Big brother or big bother?


Back in 2015 the Coventry Telegraph reported that Jaguar Land Rover employee Simon Wensley had been caught stealing car parts worth around £2m over a four-year period from 2010 to 2013.

The theft was only discovered because Jaguar’s investigation department noticed large numbers of parts were being ordered for no apparent reason. Theft is often considered one of the most common crimes in relation to road haulage.

The most popular items stolen include consumer electronics, car parts, cosmetics and clothing. Clearly, then, there will be situations generally where employers consider covert surveillance appropriate.

This is not about telematics in the vehicle, but the installation of covert cameras in, for example, a warehouse where high-value products are stored, and on entrances where general site security is important. But wherever cameras are installed, employers do not have free rein.

Mark Stevens, a solicitor at law firm VWV, says that there are legal issues that arise from using recordings in the workplace. In particular, he says that “employers looking to monitor the conduct of their employees - especially through the use of covert recording - should consider their actions carefully, particularly in light of the requirements of the General Data Protection Regulation (GDPR), which became law on 25 May 2018.”

He points to a recent case that came out of Europe which considered the lawfulness - or otherwise - of surveillance within the workplace - López Ribalda and others versus Spain. He said: “In this case a Spanish supermarket decided to install surveillance cameras after it uncovered theft at one of its stores. A number of visible surveillance cameras were installed, aimed at detecting theft by customers, as well as hidden video recorders to monitor supermarket cashiers.”

The footage collected showed five employees stealing items from the supermarket. “The employees were confronted and admitted to theft, after which they were dismissed”, says Stevens.

European Court of Human Rights

The employees pursued unfair dismissal claims through the Spanish courts, which were unsuccessful. They subsequently pursued claims at the European Court of Human Rights (ECtHR) arguing that the use of the covert video evidence in the unfair dismissal proceedings had infringed their privacy rights under Article 8(1) of the European Convention on Human Rights.” And, they won.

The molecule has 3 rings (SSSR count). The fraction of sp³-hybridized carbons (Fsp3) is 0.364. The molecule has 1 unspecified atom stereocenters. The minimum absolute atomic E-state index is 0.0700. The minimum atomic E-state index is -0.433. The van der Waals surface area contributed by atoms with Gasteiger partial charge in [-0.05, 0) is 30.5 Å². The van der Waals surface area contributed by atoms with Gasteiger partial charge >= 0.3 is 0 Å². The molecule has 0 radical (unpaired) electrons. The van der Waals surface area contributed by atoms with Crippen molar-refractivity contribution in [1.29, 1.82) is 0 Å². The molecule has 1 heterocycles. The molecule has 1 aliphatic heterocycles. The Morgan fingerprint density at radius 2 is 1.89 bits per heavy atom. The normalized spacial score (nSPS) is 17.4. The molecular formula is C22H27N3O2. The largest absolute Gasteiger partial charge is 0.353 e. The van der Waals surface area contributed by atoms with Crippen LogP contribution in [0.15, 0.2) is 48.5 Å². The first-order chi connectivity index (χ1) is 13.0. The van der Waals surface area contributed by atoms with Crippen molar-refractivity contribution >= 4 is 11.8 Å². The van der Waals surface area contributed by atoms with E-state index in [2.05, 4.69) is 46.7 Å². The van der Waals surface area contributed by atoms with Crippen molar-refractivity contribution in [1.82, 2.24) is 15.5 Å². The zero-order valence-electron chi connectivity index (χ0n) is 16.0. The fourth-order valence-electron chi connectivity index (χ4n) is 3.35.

As the case report detailed, the ECtHR determined that, while the employer was concerned about thefts and was entitled to investigate, the use of covert recording in this way breached Spanish data protection law and the guidance issued by the Spanish data protection agency. Stevens outlines where the employer went wrong: “In this case, not enough had been done to safeguard the employees’ rights - for instance by targeting the surveillance only to those individuals who were under suspicion, or only recording for limited periods of time.”

He adds that the ECtHR also noted that other safeguards might have included informing the employees of the recording and providing them with the information required under Spanish law. UK law, for the moment at least, reflects that of EU legislation.

In the UK, the data regulator, the Information Commissioner’s Office (ICO) guidance states that “covert monitoring should not normally be considered. It will be rare for covert monitoring of workers to be justified and should only be used in exceptional circumstances.”

Examples of exceptional circumstances include a specific investigation into suspected criminal activity, where openness would be likely to prejudice the prevention or detection of crime or equivalent malpractice or the apprehension or prosecution of offenders.

Data protection assessments

But as Stevens points out, “in order to make an assessment of whether or not prejudice is likely, employers must conduct a detailed investigation and obtain senior management approval.” In addition, he says that under GDPR, employers must conduct data protection impact assessments when undertaking processes that are likely to result in a high risk to the rights of data subjects (that is, those whose personal data is being collected).

As he cautions, covert monitoring will fall within the scope of this obligation. So, employers are placed under an additional obligation when considering covert surveillance. His advice to employers wanting to use video surveillance is they have a policy in place setting out what CCTV monitoring takes place; why it has been deployed; and how the recordings are used.